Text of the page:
Doc Savage #3 begins a two-part adaptation of the Kenneth (Lester Dent) Robeson novel Death In Silver. Under an outstanding Jim Steranko cover, the story is written by Steve Englehart and illustrated by Ross Andru on pencils with Tom Palmer offering up inks and colors. This issue and the next are the absolute best the series will look in my opinion. Palmer brings a great sense of mood to Andru's very dynamic pencils. The story is titled "Death in Silver" and it begins with a hectic phone call by Paine L. Winthrop who threatens to turn in a mystery partner who tricked Paine into building something undetermined for a foreign power. The phone call is abrubtly halted when the office Paine is in explodes. That office was in the building shared by Monk Mayfair who at that moment was visited by Ham Brooks and Long Tom Roberts. They investigate find a witness who then is suddently killed by an arrow fired by a assassin clad head to toe in silver. A chase is given through the building ending up in the basement where the silver costume is found and the killer disguised as a janitor escapes but not before overhearing Monk say that they need to get Doc Savage involved. Doc is reluctant to take the case but then an armored tank car bursts through the wall and the three aides are kidnapped. Doc races to the scene but finds only a few clues which lead him to the waterfront. Meanwhile more witnessess have been killed by the murderous Silver Death's-Heads. Doc heads to the waterfront and stumbles across a woman named Lorna Zane and man named Harry "Rapid" Pace who both worked for Paine. The Silver Death's-Heads appear and a battle breaks out but Pace and Zane are protected in a closet while Doc battles the villains. Afterwards he takes Zane to his cousin Pat for safekeeping and he and Pace go to see Bedford Burgess Gardner a rival of Paine's. As they arrive the Butler is shot, Doc races into the mansion to find Gardner very hostile to the idea of help. He and Pace split up. Soon a mysterious figure speaks to the assembled Silver Death's-Heads who are hiding in the basement giving them orders. Doc encounters some of the Death's-Heads and fights them off. One is captured. Then a man is found in the closet, one Hugh McCoy who claims that Gardner shot the Butler, Then Doc and McCoy find Pace unconscious. The captured Death's-Head swallows a capsule he thought would induce amnesia but instead is poison, and realizing he's been betrayed the villain utters a single clue "Indian's Head". The story closes with Doc vowing to save his men.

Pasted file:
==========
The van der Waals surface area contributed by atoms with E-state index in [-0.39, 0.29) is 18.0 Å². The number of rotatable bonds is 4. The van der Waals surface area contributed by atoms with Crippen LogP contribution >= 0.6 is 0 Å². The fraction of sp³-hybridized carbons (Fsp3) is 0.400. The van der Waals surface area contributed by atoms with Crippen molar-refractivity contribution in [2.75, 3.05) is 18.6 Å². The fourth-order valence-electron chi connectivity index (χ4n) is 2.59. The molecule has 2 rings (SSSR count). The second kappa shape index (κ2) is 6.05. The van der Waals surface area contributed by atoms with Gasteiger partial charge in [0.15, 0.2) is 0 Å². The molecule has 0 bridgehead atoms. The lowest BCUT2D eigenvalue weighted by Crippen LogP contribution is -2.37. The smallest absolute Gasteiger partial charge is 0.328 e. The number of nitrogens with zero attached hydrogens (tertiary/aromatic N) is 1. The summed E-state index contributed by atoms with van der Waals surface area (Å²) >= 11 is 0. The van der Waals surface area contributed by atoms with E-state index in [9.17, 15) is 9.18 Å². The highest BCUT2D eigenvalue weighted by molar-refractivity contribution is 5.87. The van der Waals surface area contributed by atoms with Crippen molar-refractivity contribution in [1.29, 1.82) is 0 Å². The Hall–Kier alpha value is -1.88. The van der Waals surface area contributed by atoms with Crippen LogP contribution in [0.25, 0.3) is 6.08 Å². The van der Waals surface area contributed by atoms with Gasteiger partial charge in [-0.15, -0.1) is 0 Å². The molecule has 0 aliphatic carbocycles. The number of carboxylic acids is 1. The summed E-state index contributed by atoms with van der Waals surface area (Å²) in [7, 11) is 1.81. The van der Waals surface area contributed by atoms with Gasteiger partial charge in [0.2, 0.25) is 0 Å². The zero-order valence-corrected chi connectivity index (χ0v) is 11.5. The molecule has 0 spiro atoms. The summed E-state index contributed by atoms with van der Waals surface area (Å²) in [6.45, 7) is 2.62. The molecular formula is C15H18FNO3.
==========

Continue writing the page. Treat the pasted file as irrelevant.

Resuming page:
Doc Savage #4 gives us the second and concluding part of the story. It's titled "The Hell-Diver!" and it's again written by Englehart with the art team of Andru and Palmer returning. The cover this time is by Gil Kane with great inks by Palmer. The story opens with the Silver Death's-Heads holding a wanted poster signed by their leader Ull offering $10.000 for the death of Doc Savage. They see a blind cripple and harrass him only to find that the man is Doc in disguise who rises up and beats them up. Doc is wearing a bulletproof vest this time out. Along with Doc are both Hugh McCoy and Rapid Pace. Doc breaks down a door to the Indian Head Night Club and finds his three captured aides in a backroom. Quickly Monk, Ham, and Long Tom are freed. Silver Death's-Heads appear and shoot pointblank at Doc but his vest saves him. He battles the villains and ultimately a grenade is lobbed through a skylight ending the battle. A search for clues gives them a set of tracks left in spilled vaseline jelly and Doc using ultra-violet equipment follows the trail to a trapdoor to a hidden lair in which they find a revealing map of New York harbor. Doc sends Ham off to research the business dealings of Bedford Gardner while he and the rest head to the Hildalgo Trading Company location and break out Doc's submarine the Hell-Diver. Not long after entering the waters around NYC, Doc finds the Silver Death's-Heads by using their own buoys which guide their secret submarine, the technology they'd using to both evade capture and destroy their enemies with the guns the sub possessed. A battle between the two submarines ensues and Doc and his men disptach the Death's-Heads forcing them to surface. Doc sees two men escaping capture, follows them and finds the leader of the Death's-Heads Ull talking to another masked man, his boss who is chastising Ull for wasting time with his wild crimes while he the true boss was making milliions with their true scheme. Doc arrives, dispatches Ull and evades the secret leader's knife-pistols and unmasks him to reveal Bedford Burgess Gardner. But in a twist he then rips off a wig and false beard and reveals the true face of Hugh McCoy who had previously slain Gardner and had been impersonating him to arrange the crimes. The story ends with Doc explaining the plot and Lorna Zane and Rapid Pace finding perhaps some romance.